A species is regarded as invasive if it has been introduced by human action to a location, area, or region where it did not previously occur naturally (i.e., is not native), becomes capable of establishing a breeding population in the new location without further intervention by humans, and becomes a pest in the new location, threatening the local biodiversity.
The term invasive species refers to a subset of those species defined as introduced species.
Although an invasive species is often defined as an introduced species that has become a pest, some species native to a particular area can, under the influence of human modifications to the environment, increase in numbers and become invasive pests. The Pied Currawong of south-east Australia is an example: as a result of human changes to the landscape, Pied Currawongs increased greatly in range during the 20th century and have caused substantial declines in the populations of the smaller birds they prey on the nestlings of. A species of wetland plant known as 'ae'ae in Hawai'i (the indigenous Bacopa monieri) is regarded as a pest species in artificially manipulated waterbird refuges because it quickly covers shallow mudflats established for endangered Hawaiian stilt (Himantopus mexicanus knudseni), making these undesirable feeding areas for the bird.
Of course all species on earth go through periods of increasing and decreasing population numbers, in many cases accompanied by expansion and contraction of range. A wide variety of circumstances are the cause of such changes, and human "alterations" on the landscape are especially significant in this regard. Anthropogenic (human derived) alteration of an environment that enables expansion of a species into a geographical area where it had not been seen before could be described as invasive because the range expansion results in the species occurring where it was not before native. In essence, one must define "native" with care, as it refers to some natural geographic range of a species, and is not coincident with human political boundaries. Whether noticed increases in population numbers is sufficient reason to regard a native species as "invasive" requires a broad definition of the term—but it seems reasonable to consider that some native species in disrupted ecosystems can become "pests" and in that sense, invasive.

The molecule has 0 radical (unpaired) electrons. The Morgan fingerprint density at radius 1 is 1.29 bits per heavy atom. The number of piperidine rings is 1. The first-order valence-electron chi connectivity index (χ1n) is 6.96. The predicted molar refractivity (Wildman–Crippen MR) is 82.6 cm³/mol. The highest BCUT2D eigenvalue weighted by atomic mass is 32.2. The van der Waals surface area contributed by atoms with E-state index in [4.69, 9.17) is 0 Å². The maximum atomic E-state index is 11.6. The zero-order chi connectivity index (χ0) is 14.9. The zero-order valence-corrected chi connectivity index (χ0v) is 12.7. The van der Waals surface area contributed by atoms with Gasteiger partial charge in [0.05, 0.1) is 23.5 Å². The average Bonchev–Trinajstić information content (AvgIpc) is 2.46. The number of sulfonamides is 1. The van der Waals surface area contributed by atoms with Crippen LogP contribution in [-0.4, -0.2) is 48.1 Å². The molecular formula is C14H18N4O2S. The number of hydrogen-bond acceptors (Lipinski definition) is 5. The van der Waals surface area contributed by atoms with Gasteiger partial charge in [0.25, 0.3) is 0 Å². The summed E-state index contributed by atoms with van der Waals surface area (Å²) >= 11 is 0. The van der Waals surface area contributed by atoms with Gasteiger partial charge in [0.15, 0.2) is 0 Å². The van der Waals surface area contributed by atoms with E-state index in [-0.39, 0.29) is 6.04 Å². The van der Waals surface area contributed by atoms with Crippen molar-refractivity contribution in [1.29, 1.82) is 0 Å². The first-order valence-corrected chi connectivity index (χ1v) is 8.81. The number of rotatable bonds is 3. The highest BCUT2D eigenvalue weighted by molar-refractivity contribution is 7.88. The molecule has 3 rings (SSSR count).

U.S. Executive Order 13112 (1999) defines "invasive species" as "an alien species whose introduction does or is likely to cause economic or environmental harm or harm to human health" (CEQ, 1999). Thus, the term is used to imply a sense of actual or potential harm, something that may not be true for all introduced species.
Although it is assumed that invasive species have been a problem since man has been around to carry them, modern invasive species science began with the work of Charles Elton called The Ecology of Invasions by Animals and Plants, which was first published in 1958. The next ground-breaking work dealing with the principles of invasions was Island Biogeography and Conservation Practice by Simberloff and Abele in 1976.
There are several classic accounts of introduced species that have been causing problems for many decades. The sea lamprey began to make its way up into the Great Lakes of North America when the St. Lawrence Seaway was completed in 1959, devastating the lake trout fishing industry. It continues to be a largely-controlled problem today, but costs millions in lamprecides, traps, physical barriers, and other control methods. More recently, zebra mussels have been accidentally introduced into the Great Lakes (probably in 1988), and have since caused significant alteration to the underwater environment.
Rabbits were introduced into Australia with colonists in the 1800s and their devastation is ongoing in spite of the famous rabbit fences that were built along thousands of miles of territory with the futile intention of keeping them out. See Rabbits in Australia.
The often unsuccessful use of biological control provides another historical perspective of the introduced species problem. When rats overwhelmed seaports and became crop pests during the 1800s in some islands in the Pacific, mongoose were introduced to control them. The mongoose preferred to eat native species that were easier to catch than the invasive rats, and became invaders themselves.
Another early use of biological control of an invasive species was an astounding success. In 1868 cottony cushion scale (Icerya purchasi) was accidentally introduced to California in a shipment of nursery plants from Australia. The scale moved into citrus groves and became a major pest, actually killing trees. Since the scale is not a serious pest in Australia, a search began to discover why. In 1888 a naturalist observed Australian ladybirds (Rodolia cardinalis) eating the scale. American lady bugs had shown little interest in the insect. The Australian species was introduced to California, and within a year, the pest was controlled to economically insignificant levels.
Modern day biological control is used only if extensive studies find that the biocontrol species will not have a negative effect on native populations.
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